Exploring Fighting Fantasy

citadelFurther to my last (admittedly over critical) post I decided to explore a form of adventuring that I enjoyed in my youth. The Fighting Fantasy series has always fascinated me since it is so simple and so creative. It allows the creator to conjur up some incredible scenarios and locations with just words. Images help but it’s the detail in the descriptions that captures the imagination.

For the reader there is a true escape. I admit I prefered the troll style fantasies to the sci-fi but the point was there was something there for everyone.

The mechanics behind the books were really rather simple and consequently extremely accessible. You started the adventure / story with Stamina, Skill and Luck that were determined by the throw of a dice. You had to track your stats as well as inventory items and general notes that might be of some use.
Your Stamina was essentially your health. When zero you expired. Your Skill was essentially your skill in battle and your Luck was your likelihood of winning the flip-of-a-coin situation.
Assembling a game with these core rules is no great task.
So I had a go.

Although it’s not quite ready to post up just now it’s certainly well on the way. I have a number of game elements in place and a game editor that I decided was the best approach for this kind of project. I empower the editor so that I can just sit back and create some exciting locations, monsters and scenarios.
I’m also going to enjoy using pen and paper again after nearly 30 years !

So far the player can be met with one of 5 scenarios per location.

  1. Standard location (no challenge)
  2. Monster
  3. Treasure
  4. Luck test
  5. Stats nudge

All should be self explanatory except perhaps for the last one, stats nudge.
I wanted the ability to reward or harm the player through their stats based on their decisions or success in combat.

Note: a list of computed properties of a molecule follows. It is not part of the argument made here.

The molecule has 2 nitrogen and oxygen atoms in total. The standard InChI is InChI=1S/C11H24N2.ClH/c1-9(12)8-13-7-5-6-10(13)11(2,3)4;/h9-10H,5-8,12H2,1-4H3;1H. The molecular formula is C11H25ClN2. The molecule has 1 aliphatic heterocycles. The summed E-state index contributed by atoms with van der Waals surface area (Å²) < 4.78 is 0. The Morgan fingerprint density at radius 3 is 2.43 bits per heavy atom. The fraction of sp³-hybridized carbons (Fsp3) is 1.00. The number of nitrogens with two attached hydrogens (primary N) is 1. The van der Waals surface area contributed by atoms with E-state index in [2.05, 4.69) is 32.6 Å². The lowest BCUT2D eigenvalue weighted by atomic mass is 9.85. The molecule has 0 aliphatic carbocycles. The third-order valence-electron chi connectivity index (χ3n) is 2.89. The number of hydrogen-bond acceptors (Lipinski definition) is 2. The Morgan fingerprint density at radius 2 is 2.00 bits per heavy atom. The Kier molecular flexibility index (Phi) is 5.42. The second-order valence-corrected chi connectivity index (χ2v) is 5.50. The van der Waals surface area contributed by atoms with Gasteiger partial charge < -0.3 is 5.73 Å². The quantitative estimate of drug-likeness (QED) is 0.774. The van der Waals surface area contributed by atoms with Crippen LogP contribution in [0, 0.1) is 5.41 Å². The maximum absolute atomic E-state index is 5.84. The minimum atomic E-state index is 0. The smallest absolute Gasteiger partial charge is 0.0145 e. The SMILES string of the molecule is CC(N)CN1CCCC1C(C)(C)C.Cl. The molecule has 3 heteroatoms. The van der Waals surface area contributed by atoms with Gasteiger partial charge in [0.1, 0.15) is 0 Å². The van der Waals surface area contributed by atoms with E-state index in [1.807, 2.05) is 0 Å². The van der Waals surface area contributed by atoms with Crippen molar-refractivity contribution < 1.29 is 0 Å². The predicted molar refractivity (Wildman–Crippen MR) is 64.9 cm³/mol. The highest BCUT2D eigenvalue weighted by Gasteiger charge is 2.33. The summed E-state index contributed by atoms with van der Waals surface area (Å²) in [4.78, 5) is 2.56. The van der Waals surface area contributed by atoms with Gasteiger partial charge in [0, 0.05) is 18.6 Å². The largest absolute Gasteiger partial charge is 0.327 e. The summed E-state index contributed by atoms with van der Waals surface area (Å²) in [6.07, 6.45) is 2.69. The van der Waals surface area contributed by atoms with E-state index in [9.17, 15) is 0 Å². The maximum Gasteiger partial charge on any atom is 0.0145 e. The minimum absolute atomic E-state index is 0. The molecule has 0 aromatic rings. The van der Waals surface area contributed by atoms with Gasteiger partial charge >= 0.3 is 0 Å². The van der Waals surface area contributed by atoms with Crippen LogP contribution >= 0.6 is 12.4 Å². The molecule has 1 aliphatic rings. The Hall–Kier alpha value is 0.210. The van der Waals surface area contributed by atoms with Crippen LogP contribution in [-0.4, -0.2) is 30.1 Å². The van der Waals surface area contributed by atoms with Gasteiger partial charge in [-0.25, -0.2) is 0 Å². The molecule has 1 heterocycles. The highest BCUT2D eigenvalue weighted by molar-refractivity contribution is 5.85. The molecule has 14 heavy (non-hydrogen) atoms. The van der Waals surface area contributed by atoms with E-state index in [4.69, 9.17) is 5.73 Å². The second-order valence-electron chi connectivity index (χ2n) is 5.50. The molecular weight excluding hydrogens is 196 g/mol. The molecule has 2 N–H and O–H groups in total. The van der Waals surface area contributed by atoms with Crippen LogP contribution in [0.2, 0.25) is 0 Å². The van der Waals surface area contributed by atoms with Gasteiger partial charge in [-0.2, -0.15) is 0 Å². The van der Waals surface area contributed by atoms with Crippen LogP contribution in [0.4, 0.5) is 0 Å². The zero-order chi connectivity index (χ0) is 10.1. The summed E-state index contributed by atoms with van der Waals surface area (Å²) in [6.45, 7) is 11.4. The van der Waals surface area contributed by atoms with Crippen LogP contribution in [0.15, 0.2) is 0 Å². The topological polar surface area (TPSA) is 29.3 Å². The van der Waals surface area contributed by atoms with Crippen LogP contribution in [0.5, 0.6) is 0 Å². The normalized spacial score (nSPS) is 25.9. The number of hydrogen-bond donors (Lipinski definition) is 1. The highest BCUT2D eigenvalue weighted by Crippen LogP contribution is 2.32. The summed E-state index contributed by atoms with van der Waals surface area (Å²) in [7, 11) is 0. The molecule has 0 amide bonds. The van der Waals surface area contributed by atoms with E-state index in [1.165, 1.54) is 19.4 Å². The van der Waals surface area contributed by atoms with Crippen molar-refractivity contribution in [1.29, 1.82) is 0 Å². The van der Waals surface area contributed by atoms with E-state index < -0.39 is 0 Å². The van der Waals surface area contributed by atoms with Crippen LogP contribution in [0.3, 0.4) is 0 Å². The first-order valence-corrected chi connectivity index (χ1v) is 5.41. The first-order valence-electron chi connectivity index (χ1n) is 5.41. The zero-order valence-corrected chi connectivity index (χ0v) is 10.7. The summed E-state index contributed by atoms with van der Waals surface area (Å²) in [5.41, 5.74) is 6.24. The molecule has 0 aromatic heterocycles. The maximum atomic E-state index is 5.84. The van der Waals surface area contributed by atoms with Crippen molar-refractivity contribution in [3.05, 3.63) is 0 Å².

It makes sense for a player to find himself surrounded by health potions immediately after battle, for example.
Similarly a player with no luck might find themselves in a room full of slime or poison.
In each case I can simply add or subtract from the player’s core stats: Stamina, Skill or Luck.

Monster fighting and Luck testing are handled by some JavaScript that visibly rolls a dice and determins the outcome of the action.
As in the gamebooks the rules for combat are simple; roll the dice and add to your skill. If the result is greater than the monster’s skill then you hurt them. The same is true of the reverse scenario where the monster is attacking you.

The one element of the game that I was reluctant to try and implement was the inventory and gold mechanism.
Just now the only information that persists across each location is Stamina, Skill, Luck and Game ID. The Location ID changes with each click, naturally.
So I decided that the best way to implement an inventory would be to simply force the player through a location where a new inventory item resides. This allows me to always assume that the player actually carries the item. It might seem lame but it’s a deliberate sacrifice in my pursuit of an arcade text adventure. I want the player to spend 5 – 10 minutes at a time playing this game so the lifespan is short enough anyway and there are other ways to challenge people.

A future enhancement will probably see the inventory feature implemented.

Finally I want to draw some locations. I’m a seasoned artist so sketching out some fantasy locations is right up my street.
The final part of the editor therefore is the image selection tab. For each location I can simply pick an image to display.

I’ll post a link to the game when there’s something to actually see.

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  • Cody  On July 4, 2009 at 6:56 am

    I’m really looking forward to seeing this. I’m a huge fan of narrative games and this concept actually sparks my interest in more of an interactive plot approach than a location/exploration game. Though, I suppose locations could serve as a general placeholder and be anything the author wants them to be.

    Can’t wait to see your artwork as well.

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